Guilty Pleas Entered in Hash Lab Murder Case

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Three suspects who faced murder charges after a hash lab explosion in 2016 left a 21 year old dead pleaded guilty to lesser charges Tuesday.

Xavier Renner died in the University of California Davis Medical Center burn unit five weeks after the Nov. 9, 2016 explosion and subsequent fire left him with third degree burns covering most of his body. Months later, in September of 2017, police sent shockwaves through the Rio Dell community when they arrested Tamara and David Paul, and Aaron Mohr, for Renner’s murder.

The charges came under what’s known as the felony murder rule, which holds that if Person A knowingly commits a felony and Person B dies as a result of that felony, Person A can be charged with murder. In this case, prosecutors alleged that the Pauls knowingly rented out their garage to be used as a hash lab and that Mohr knowingly participated in the manufacturing of a controlled substance. A fourth suspect — Aaron Shisler — was also charged with murder in the case but to date has evaded arrest.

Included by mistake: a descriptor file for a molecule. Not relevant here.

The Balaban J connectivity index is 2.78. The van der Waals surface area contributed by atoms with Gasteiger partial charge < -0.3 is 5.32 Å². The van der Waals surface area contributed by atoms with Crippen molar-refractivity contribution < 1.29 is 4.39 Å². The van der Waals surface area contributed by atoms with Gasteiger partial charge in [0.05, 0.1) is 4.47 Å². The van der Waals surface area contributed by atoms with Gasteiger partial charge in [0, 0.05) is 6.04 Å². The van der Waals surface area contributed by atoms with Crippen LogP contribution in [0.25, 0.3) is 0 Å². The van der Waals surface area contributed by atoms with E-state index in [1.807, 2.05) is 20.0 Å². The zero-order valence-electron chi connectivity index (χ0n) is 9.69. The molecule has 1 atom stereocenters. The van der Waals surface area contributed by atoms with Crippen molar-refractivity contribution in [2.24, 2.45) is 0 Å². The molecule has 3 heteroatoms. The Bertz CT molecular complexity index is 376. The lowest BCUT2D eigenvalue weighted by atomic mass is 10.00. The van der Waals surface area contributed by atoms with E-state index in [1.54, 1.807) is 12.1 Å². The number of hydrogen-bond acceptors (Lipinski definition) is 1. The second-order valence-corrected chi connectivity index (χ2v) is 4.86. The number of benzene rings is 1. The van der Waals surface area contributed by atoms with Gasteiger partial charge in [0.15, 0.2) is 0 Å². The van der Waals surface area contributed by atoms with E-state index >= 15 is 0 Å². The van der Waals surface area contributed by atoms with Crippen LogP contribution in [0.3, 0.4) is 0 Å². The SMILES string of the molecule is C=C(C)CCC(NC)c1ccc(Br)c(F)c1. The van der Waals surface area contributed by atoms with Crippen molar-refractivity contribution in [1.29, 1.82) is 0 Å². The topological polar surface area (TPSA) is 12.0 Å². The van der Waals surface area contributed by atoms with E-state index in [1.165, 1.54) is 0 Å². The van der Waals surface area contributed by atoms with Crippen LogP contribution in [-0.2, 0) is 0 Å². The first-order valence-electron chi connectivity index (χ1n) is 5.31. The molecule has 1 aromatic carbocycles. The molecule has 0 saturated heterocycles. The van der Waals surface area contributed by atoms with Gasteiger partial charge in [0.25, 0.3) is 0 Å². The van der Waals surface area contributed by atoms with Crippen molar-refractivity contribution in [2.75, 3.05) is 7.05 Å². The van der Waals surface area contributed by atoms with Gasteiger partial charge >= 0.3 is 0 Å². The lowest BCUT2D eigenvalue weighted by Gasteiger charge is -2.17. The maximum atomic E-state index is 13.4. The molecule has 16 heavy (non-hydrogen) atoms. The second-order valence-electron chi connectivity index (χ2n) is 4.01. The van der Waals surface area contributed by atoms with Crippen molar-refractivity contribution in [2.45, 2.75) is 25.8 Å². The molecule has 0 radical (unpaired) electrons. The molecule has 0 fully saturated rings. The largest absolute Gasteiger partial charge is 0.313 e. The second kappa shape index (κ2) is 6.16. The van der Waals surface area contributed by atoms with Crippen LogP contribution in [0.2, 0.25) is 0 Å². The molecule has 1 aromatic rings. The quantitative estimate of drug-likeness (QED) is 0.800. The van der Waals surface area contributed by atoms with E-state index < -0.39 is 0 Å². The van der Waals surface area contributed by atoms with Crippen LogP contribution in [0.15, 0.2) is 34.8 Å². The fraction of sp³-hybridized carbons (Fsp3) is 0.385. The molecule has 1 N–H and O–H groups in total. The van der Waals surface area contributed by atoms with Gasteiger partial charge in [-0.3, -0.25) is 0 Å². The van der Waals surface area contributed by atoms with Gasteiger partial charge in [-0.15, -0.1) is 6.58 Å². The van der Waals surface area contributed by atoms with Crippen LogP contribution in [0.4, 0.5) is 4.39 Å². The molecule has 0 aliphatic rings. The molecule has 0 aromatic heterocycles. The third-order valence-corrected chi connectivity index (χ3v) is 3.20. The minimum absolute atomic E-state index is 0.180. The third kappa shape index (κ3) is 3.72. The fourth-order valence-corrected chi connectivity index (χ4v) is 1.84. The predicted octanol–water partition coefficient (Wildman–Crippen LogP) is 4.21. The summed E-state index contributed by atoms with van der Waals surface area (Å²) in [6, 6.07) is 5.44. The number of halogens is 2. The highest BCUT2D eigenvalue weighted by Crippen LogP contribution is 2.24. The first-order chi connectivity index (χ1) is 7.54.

Earlier today, as first reported by the Times-Standard, the Pauls and Mohr appeared in Humboldt County Superior Court and pleaded guilty to lesser charges in the case.

In an email to the Journal, Deputy District Attorney Adrian Kamada confirmed that Mohr, 24, pleaded guilty to charges of voluntary manslaughter and manufacturing concentrated cannabis using a volatile solvent in an open plea agreement that leaves him facing a maximum sentence of 12 years and eight months in state prison.

David Paul, 38, meanwhile, pleaded guilty to felony child endangerment and a felony count of renting a place for the purpose of manufacturing a controlled substance. He also entered an open plea but his exposure was capped at a maximum of four years, eight months in state prison, according to Kamada.

Tamara Paul, 33, also pleaded guilty to felony counts of child endangerment and renting a place for the purpose of manufacturing a controlled substance, as well as misdemeanor counts of methamphetamine and psilocybin mushroom possession. She faces a maximum sentence of seven years, eight months in prison, as well as an additional year for each of the possession charges.

The three are scheduled to be sentenced April 9. For more information on the case, read the Journal’s Sept. 21, 2017 cover story, “Rio Dell’s Hash Lab Murder Case.”

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